Program organizers even managed to find a place in Virginia that buys truckloads of plastic bags and bales of film — a notoriously difficult material to manage because it can tangle sorting machines. Plastic bags are transformed into composite wood for decking.
Tolzdorf said they make sure everything Emmet County Recycling accepts “is recyclable and is recycled.” They don’t take anything that doesn’t have a strong market, which she says doesn’t mean polystyrene.
“Recyclables are all based on the commodity market, so some years it’s high, some years it’s low. In 2020 we earned just over $500,000 from our sale of recyclables, and in 2021 we earned over $1 million,” Tolzdorf said.
“It shows that the markets are definitely changing. They were very low in 2020; they’ve rebounded to a five-year high in 2021. So we can’t base all of our financials on the sale of recyclables, but when they’re good, they’re good and they carry us, and when they don’t are not sometimes the transfer station will have to transport us and transport our finances.
The county’s waste transfer station handled nearly 125,000 cubic yards of household trash in 2020 for nearly $2.8 million in revenue.
Tolzdorf said the robotic sorting machine added in 2020 increased labor efficiency by 60% and increased capture of recyclables by 11%. This led to several of the program’s temporary contract workers being hired into full-time jobs with county benefits.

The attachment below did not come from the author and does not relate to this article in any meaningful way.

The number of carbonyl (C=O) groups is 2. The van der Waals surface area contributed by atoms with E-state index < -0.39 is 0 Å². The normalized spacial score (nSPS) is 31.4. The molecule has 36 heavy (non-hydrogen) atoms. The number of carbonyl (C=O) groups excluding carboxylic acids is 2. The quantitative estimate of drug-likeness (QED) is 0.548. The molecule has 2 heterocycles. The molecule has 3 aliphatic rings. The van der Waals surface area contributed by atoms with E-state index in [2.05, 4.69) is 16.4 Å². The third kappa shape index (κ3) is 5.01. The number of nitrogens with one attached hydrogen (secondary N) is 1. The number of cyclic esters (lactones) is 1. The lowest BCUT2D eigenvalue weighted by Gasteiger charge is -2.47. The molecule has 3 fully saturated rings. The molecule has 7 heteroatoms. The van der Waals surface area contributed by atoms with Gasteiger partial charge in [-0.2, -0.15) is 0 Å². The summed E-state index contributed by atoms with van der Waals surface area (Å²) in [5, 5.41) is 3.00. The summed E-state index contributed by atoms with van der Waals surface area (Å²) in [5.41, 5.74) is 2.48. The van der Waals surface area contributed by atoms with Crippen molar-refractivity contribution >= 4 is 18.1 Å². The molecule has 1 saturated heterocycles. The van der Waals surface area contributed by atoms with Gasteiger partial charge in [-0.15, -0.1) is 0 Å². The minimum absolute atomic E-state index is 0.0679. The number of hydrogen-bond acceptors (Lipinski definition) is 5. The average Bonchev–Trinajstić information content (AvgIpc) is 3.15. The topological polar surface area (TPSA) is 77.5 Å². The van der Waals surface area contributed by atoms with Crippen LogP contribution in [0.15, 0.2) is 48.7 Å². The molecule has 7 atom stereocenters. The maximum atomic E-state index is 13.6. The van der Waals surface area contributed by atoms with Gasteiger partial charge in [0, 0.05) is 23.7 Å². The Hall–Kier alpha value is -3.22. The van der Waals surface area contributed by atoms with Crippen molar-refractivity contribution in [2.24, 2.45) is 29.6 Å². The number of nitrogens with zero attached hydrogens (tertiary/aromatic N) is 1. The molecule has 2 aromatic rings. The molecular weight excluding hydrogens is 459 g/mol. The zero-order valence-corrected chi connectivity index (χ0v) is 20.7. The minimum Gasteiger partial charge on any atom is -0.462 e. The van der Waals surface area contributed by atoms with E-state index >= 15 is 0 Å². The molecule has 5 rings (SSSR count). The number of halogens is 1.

A multi-year, bipartisan effort under the last and current administration to revamp Michigan’s solid waste laws resulted in a package of legislation designed to improve the recycling, composting, and reuse of materials. The bills passed the State House in the spring of 2021, but have since stalled in the Senate without any discussion or committee hearings.
Several state-generated reports have investigated the issue and estimate that Michigan residents collectively pay more than $1 billion each year to manage their waste. In this stream of household waste, $600 million worth of recyclable materials are lost to landfills each year.
Part of the pending legislation would require counties to update their existing solid waste management plans to modernized materials management plans, establishing recycling benchmarks and fostering regional collaboration for recycling and composting centers. sites. The state would provide grants for these planning efforts.